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  1. Be involved: Take interest in your degree

I can only speak from my own experience, but to get the most out of university and your experience at university is down to adopting a pro-active attitude. Due to the nature of my degree, I discovered from first year that it is important to have an understanding of what’s out there in the industry, whether that is local agencies or companies and learning more about the work they do. The university is excellent for introducing us to key notable speakers from Northern Ireland and beyond, as well as putting us in contact with successful past alumni of the university. I’ve really enjoyed attending these sessions, and yes, although it may mean staying in university that extra bit later, it’s a great way to network and meet people in the industry. This is a brilliant way to help secure contacts for your placement year, or for later in life.  There are a number of competitions/ opportunities available through our degree. In first year I took part in the PANI (Publicity Association Northern Ireland) and had the opportunity of working with local advertising agency, Ardmore Advertising.  Fortunately, our team were lucky enough to win this competition, meaning that our campaign for local charity Shelter NI went live across Northern Ireland in September 2016. Not only did I get the experience of working with a local agency; I also got to meet new students I wouldn’t normally have been in contact with, as we completed the competition with two graphic design students from the Belfast campus.  Small things like that not only enhance your university experience, but allow you to find your feet within the industry.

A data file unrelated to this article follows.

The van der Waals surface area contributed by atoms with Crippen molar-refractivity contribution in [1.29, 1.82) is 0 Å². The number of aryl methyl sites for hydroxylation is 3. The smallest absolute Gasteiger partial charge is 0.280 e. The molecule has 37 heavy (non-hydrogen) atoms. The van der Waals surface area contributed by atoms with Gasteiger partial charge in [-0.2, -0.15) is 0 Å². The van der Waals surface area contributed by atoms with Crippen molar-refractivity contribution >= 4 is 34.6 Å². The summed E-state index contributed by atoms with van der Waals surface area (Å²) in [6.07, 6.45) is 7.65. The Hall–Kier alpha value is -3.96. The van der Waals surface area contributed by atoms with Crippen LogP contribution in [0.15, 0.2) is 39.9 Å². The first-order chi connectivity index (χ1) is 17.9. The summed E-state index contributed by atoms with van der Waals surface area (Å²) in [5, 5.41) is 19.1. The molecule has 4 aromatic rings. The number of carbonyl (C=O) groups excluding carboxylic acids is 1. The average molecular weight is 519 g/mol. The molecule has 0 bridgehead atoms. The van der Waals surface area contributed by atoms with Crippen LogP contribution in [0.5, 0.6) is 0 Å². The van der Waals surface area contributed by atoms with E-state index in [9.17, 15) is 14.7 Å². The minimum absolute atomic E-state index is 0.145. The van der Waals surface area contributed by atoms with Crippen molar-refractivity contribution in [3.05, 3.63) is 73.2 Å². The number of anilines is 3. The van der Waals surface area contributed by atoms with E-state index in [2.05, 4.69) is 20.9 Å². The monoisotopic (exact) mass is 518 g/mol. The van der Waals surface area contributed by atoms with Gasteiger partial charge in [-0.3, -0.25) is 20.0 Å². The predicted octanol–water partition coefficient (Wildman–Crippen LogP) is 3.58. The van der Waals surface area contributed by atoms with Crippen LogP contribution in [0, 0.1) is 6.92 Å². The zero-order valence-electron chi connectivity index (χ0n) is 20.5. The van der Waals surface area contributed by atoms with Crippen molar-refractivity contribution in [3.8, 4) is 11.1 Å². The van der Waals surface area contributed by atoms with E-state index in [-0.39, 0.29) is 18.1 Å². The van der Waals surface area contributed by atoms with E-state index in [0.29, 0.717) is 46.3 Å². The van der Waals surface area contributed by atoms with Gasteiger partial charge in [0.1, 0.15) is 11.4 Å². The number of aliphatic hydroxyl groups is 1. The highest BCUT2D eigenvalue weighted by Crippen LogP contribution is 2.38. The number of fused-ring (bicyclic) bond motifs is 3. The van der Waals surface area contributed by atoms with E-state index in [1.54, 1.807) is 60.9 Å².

1. Getting the right balance between work/play